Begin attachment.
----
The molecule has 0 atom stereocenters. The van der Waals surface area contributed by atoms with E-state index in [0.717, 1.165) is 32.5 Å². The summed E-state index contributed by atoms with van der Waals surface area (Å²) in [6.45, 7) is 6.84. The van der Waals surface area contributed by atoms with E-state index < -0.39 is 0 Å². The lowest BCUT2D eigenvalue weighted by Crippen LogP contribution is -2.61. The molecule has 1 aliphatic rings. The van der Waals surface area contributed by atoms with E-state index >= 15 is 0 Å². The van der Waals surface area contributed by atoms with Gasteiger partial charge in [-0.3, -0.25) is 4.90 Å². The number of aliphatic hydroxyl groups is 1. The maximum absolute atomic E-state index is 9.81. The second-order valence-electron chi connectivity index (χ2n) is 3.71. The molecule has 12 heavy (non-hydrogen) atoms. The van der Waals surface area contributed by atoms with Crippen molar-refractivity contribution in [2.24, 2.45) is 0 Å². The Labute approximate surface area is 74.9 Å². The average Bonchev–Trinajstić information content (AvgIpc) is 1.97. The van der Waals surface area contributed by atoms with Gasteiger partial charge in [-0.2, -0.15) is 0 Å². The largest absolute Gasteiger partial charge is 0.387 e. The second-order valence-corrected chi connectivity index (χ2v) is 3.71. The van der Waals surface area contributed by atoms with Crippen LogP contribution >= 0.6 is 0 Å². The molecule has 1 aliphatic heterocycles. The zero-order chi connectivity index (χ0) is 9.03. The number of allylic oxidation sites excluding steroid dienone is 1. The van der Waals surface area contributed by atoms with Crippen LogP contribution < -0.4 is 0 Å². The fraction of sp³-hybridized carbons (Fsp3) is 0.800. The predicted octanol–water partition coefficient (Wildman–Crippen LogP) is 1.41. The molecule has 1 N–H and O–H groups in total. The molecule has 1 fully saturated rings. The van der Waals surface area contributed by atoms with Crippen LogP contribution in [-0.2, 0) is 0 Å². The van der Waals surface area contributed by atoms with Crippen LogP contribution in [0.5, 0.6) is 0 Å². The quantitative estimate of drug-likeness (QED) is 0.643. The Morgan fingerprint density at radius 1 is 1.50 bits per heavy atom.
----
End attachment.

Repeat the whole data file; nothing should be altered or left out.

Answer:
The molecule has 0 atom stereocenters. The van der Waals surface area contributed by atoms with E-state index in [0.717, 1.165) is 32.5 Å². The summed E-state index contributed by atoms with van der Waals surface area (Å²) in [6.45, 7) is 6.84. The van der Waals surface area contributed by atoms with E-state index < -0.39 is 0 Å². The lowest BCUT2D eigenvalue weighted by Crippen LogP contribution is -2.61. The molecule has 1 aliphatic rings. The van der Waals surface area contributed by atoms with E-state index >= 15 is 0 Å². The van der Waals surface area contributed by atoms with Gasteiger partial charge in [-0.3, -0.25) is 4.90 Å². The number of aliphatic hydroxyl groups is 1. The maximum absolute atomic E-state index is 9.81. The second-order valence-electron chi connectivity index (χ2n) is 3.71. The molecule has 12 heavy (non-hydrogen) atoms. The van der Waals surface area contributed by atoms with Crippen molar-refractivity contribution in [2.24, 2.45) is 0 Å². The Labute approximate surface area is 74.9 Å². The average Bonchev–Trinajstić information content (AvgIpc) is 1.97. The van der Waals surface area contributed by atoms with Gasteiger partial charge in [-0.2, -0.15) is 0 Å². The largest absolute Gasteiger partial charge is 0.387 e. The second-order valence-corrected chi connectivity index (χ2v) is 3.71. The van der Waals surface area contributed by atoms with Crippen LogP contribution >= 0.6 is 0 Å². The molecule has 1 aliphatic heterocycles. The zero-order chi connectivity index (χ0) is 9.03. The number of allylic oxidation sites excluding steroid dienone is 1. The van der Waals surface area contributed by atoms with Crippen LogP contribution < -0.4 is 0 Å². The fraction of sp³-hybridized carbons (Fsp3) is 0.800. The predicted octanol–water partition coefficient (Wildman–Crippen LogP) is 1.41. The molecule has 1 N–H and O–H groups in total. The molecule has 1 fully saturated rings. The van der Waals surface area contributed by atoms with Crippen LogP contribution in [-0.2, 0) is 0 Å². The van der Waals surface area contributed by atoms with Crippen LogP contribution in [0.5, 0.6) is 0 Å². The quantitative estimate of drug-likeness (QED) is 0.643. The Morgan fingerprint density at radius 1 is 1.50 bits per heavy atom.